The distance that an object travels is equal to the product of the average speed at which it travels and the time it takes to travel that distance. Rate is another word used in place of speed. Mathematically,
Speed × Time = Distance
ST = D
Any problem involving distance, speed, or time spent travelling can be boiled down to this equation. The important thing is that you have your variables and numbers plugged in properly.
For a single trip at one speed, the question is very simple. This concept becomes much more complex when the question involves two trips, in which the car travels at one speed in one trip, and at another speed in another trip. Simply averaging the two velocities will give wrong answer.
You always need to apply ST = D separately in each part of the trip, and then you need to add results from the individual legs to find the total distance and the total time. And then apply the formula for average speed.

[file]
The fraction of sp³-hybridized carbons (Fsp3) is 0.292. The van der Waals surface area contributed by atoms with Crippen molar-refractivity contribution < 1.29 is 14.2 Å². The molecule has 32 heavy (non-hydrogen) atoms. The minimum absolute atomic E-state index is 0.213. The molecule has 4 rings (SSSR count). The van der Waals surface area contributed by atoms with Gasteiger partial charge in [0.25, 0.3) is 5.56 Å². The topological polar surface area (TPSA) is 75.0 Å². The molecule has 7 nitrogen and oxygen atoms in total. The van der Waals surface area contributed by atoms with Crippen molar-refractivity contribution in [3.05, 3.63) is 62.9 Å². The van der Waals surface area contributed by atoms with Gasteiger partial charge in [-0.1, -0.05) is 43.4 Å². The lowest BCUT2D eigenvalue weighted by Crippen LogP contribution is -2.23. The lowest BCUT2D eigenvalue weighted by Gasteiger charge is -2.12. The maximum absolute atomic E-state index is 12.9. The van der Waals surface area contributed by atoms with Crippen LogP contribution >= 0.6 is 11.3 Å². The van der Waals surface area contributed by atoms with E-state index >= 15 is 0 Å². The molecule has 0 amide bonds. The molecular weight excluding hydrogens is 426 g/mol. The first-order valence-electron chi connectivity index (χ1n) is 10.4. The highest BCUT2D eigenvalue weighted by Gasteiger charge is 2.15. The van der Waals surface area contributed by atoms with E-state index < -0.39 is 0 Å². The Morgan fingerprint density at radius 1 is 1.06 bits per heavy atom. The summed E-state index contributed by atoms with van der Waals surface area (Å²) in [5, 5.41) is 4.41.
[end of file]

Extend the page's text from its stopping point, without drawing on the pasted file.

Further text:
Example 1: If a car travels at an average speed of 70 kilometers per hour for 4 hours, how many kilometers does it travel?
Since rate x time = distance, multiply 70 km/hr x 4 hr. Thus, the car travels 280 kilometers in 4 hours.
Example 2: On a 400-mile trip, Car X traveled half the distance at 40 miles per hour (mph) and the other half at 50 mph. What was the average speed of Car X?
First, determine the amount of travelling time. During the first 200 miles, the car travelled at 40 mph; therefore, it took 5 hours to travel the first 200 miles.
During the second 200 miles, the car travelled at 50 mph; therefore, it took 4 hours to travel the second 200 miles. Thus, the average speed of Car X was 400/9 mph.
Example 3: If 5 shirts cost $44, then, at this rate, what is the cost of 8 shirts?
If c is the cost of the 8 shirts, then 5/44 = 8/c. Cross multiplication gives 5c = 352. The 8 shirts cost $70.40.